Prospering in the oil business means threading a tricky needle.

On the one hand, you like high oil prices because that means fat stacks of profit.

On the other, you have to be careful about letting prices get too high because that can create a backlash from consumers and politicians.

The oil cartel OPEC and its oil-producing pals (worst boy band ever?) have been saying for months that energy prices had found their Goldilocks sweet spot and there was no need to boost production and bring prices down.

Now they’re singing a different tune.

Team OPEC — a.k.a. “OPEC+” — announced Thursday they’ll increase output in July and August by a larger-than-expected amount to accommodate shortages caused by Russia’s invasion of Ukraine.

OPEC+ will raise production by 648,000 barrels a day in both months, reversing lower output during the pandemic.

Governments worldwide, including the Biden administration, have been calling on oil producers to step up production to help alleviate soaring energy prices.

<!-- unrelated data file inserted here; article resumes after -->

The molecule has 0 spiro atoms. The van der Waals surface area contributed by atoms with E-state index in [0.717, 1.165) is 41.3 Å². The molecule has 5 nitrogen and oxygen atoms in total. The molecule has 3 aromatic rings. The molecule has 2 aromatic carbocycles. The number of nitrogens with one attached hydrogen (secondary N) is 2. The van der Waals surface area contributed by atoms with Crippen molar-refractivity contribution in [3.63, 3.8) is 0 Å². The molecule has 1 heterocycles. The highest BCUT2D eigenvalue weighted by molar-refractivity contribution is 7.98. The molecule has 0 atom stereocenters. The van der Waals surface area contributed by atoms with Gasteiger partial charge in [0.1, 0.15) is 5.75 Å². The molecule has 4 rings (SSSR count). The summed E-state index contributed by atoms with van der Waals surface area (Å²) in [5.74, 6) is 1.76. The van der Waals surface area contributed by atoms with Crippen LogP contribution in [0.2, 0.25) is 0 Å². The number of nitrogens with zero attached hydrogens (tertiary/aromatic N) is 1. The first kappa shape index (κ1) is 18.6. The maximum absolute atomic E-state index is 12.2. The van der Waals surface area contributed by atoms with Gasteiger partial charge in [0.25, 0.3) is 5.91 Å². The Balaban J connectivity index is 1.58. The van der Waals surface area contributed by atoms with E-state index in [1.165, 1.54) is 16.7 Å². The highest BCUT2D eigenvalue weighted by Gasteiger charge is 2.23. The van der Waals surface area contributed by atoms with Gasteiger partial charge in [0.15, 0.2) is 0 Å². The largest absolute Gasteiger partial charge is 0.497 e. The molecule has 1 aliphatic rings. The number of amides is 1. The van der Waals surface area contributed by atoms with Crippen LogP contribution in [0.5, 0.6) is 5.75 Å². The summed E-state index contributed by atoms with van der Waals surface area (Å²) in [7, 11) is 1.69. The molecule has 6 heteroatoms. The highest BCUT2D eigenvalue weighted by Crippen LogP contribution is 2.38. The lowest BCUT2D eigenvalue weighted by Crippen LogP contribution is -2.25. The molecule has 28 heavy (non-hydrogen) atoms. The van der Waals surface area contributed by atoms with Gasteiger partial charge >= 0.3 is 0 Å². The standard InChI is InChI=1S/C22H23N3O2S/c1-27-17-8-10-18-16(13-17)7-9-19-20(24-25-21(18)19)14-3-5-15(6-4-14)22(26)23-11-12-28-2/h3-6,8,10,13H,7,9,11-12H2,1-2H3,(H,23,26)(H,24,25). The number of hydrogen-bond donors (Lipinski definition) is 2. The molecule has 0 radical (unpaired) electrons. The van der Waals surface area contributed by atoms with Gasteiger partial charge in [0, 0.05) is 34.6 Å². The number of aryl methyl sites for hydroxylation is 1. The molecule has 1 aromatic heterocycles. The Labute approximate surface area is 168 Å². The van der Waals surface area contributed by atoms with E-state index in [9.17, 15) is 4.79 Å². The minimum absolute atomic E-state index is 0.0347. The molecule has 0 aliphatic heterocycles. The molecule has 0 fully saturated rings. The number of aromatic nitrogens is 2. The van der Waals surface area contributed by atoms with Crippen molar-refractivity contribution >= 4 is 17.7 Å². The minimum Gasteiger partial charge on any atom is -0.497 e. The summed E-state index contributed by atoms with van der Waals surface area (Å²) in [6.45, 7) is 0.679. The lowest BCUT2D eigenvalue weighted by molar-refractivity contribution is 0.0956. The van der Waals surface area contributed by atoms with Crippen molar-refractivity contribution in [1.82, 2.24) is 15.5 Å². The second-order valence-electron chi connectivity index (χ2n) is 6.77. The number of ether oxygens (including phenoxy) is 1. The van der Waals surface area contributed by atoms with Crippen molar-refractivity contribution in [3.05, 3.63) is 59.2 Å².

Pump prices have been steadily climbing in lockstep with higher oil costs. The U.S. national average for a gallon of gas was $4.71 Thursday, according to AAA.

The average in Los Angeles was $6.22.

“We recognize the role of Saudi Arabia as the chair of OPEC+ and its largest producer in achieving this consensus amongst the group members,” a White House spokesperson said in welcoming the increased production.

She added that the United States “will continue to use all tools at [its] disposal to address energy prices pressures.”

However, don’t expect relief at the pump in the immediate future. It typically takes weeks for increased oil production to be reflected in lower gas prices.